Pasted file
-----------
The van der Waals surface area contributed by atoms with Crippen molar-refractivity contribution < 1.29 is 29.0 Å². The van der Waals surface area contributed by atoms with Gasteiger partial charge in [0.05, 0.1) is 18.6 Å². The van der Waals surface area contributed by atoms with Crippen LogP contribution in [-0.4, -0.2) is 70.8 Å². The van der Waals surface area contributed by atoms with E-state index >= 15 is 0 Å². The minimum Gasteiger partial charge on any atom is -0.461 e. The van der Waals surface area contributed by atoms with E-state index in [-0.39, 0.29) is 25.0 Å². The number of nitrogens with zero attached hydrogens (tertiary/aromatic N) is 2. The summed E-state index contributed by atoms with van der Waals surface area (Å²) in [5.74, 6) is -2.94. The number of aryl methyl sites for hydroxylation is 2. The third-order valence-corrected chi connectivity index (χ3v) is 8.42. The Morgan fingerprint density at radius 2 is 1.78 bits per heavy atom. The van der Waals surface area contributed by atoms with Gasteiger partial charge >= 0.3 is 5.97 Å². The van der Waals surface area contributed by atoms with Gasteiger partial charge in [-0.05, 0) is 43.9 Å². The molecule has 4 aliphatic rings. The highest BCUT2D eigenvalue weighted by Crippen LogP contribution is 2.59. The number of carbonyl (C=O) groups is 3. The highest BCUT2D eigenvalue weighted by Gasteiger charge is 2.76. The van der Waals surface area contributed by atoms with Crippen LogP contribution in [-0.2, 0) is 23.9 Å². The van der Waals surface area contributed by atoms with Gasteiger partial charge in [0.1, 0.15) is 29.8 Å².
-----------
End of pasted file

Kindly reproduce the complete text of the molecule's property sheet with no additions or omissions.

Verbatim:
The van der Waals surface area contributed by atoms with Crippen molar-refractivity contribution < 1.29 is 29.0 Å². The van der Waals surface area contributed by atoms with Gasteiger partial charge in [0.05, 0.1) is 18.6 Å². The van der Waals surface area contributed by atoms with Crippen LogP contribution in [-0.4, -0.2) is 70.8 Å². The van der Waals surface area contributed by atoms with E-state index >= 15 is 0 Å². The minimum Gasteiger partial charge on any atom is -0.461 e. The van der Waals surface area contributed by atoms with E-state index in [-0.39, 0.29) is 25.0 Å². The number of nitrogens with zero attached hydrogens (tertiary/aromatic N) is 2. The summed E-state index contributed by atoms with van der Waals surface area (Å²) in [5.74, 6) is -2.94. The number of aryl methyl sites for hydroxylation is 2. The third-order valence-corrected chi connectivity index (χ3v) is 8.42. The Morgan fingerprint density at radius 2 is 1.78 bits per heavy atom. The van der Waals surface area contributed by atoms with Gasteiger partial charge >= 0.3 is 5.97 Å². The van der Waals surface area contributed by atoms with Gasteiger partial charge in [-0.05, 0) is 43.9 Å². The molecule has 4 aliphatic rings. The highest BCUT2D eigenvalue weighted by Crippen LogP contribution is 2.59. The number of carbonyl (C=O) groups is 3. The highest BCUT2D eigenvalue weighted by Gasteiger charge is 2.76. The van der Waals surface area contributed by atoms with Crippen LogP contribution in [-0.2, 0) is 23.9 Å². The van der Waals surface area contributed by atoms with Gasteiger partial charge in [0.1, 0.15) is 29.8 Å².